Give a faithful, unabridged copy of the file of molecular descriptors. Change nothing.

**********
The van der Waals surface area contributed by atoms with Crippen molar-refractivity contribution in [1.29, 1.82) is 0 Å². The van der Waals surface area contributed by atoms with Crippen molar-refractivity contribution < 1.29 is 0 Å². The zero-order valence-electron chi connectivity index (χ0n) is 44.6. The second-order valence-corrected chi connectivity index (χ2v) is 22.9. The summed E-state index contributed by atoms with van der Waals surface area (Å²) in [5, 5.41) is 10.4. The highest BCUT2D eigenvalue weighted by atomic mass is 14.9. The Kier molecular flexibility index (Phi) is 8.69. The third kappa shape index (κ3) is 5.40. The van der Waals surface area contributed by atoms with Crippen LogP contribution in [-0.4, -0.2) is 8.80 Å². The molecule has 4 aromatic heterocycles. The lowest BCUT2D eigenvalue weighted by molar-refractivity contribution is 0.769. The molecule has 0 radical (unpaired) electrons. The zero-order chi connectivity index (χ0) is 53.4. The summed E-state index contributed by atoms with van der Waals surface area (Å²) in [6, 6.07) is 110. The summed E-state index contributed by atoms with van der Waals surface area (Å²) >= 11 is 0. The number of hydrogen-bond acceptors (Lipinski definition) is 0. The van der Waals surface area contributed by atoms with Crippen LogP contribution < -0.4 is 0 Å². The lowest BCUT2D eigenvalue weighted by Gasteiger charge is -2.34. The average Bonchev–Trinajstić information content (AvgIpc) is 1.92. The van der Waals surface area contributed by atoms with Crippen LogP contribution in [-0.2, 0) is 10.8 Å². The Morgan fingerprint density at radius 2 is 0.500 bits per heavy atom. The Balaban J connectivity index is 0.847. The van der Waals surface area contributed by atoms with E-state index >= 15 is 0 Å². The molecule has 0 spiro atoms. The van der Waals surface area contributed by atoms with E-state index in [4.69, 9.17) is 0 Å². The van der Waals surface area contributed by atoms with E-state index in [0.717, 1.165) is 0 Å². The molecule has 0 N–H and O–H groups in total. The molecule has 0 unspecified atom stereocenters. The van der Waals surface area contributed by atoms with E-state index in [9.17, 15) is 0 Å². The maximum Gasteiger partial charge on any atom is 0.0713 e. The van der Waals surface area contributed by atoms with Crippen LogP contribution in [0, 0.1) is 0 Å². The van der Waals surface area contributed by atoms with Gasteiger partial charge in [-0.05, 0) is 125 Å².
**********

The van der Waals surface area contributed by atoms with Crippen molar-refractivity contribution in [1.29, 1.82) is 0 Å². The van der Waals surface area contributed by atoms with Crippen molar-refractivity contribution < 1.29 is 0 Å². The zero-order valence-electron chi connectivity index (χ0n) is 44.6. The second-order valence-corrected chi connectivity index (χ2v) is 22.9. The summed E-state index contributed by atoms with van der Waals surface area (Å²) in [5, 5.41) is 10.4. The highest BCUT2D eigenvalue weighted by atomic mass is 14.9. The Kier molecular flexibility index (Phi) is 8.69. The third kappa shape index (κ3) is 5.40. The van der Waals surface area contributed by atoms with Crippen LogP contribution in [-0.4, -0.2) is 8.80 Å². The molecule has 4 aromatic heterocycles. The lowest BCUT2D eigenvalue weighted by molar-refractivity contribution is 0.769. The molecule has 0 radical (unpaired) electrons. The zero-order chi connectivity index (χ0) is 53.4. The summed E-state index contributed by atoms with van der Waals surface area (Å²) in [6, 6.07) is 110. The summed E-state index contributed by atoms with van der Waals surface area (Å²) >= 11 is 0. The number of hydrogen-bond acceptors (Lipinski definition) is 0. The van der Waals surface area contributed by atoms with Crippen LogP contribution < -0.4 is 0 Å². The lowest BCUT2D eigenvalue weighted by Gasteiger charge is -2.34. The average Bonchev–Trinajstić information content (AvgIpc) is 1.92. The van der Waals surface area contributed by atoms with Crippen LogP contribution in [-0.2, 0) is 10.8 Å². The Morgan fingerprint density at radius 2 is 0.500 bits per heavy atom. The Balaban J connectivity index is 0.847. The van der Waals surface area contributed by atoms with E-state index >= 15 is 0 Å². The molecule has 0 spiro atoms. The van der Waals surface area contributed by atoms with E-state index in [4.69, 9.17) is 0 Å². The van der Waals surface area contributed by atoms with E-state index in [0.717, 1.165) is 0 Å². The molecule has 0 N–H and O–H groups in total. The molecule has 0 unspecified atom stereocenters. The van der Waals surface area contributed by atoms with E-state index in [9.17, 15) is 0 Å². The maximum Gasteiger partial charge on any atom is 0.0713 e. The van der Waals surface area contributed by atoms with Crippen LogP contribution in [0, 0.1) is 0 Å². The van der Waals surface area contributed by atoms with Gasteiger partial charge in [-0.05, 0) is 125 Å².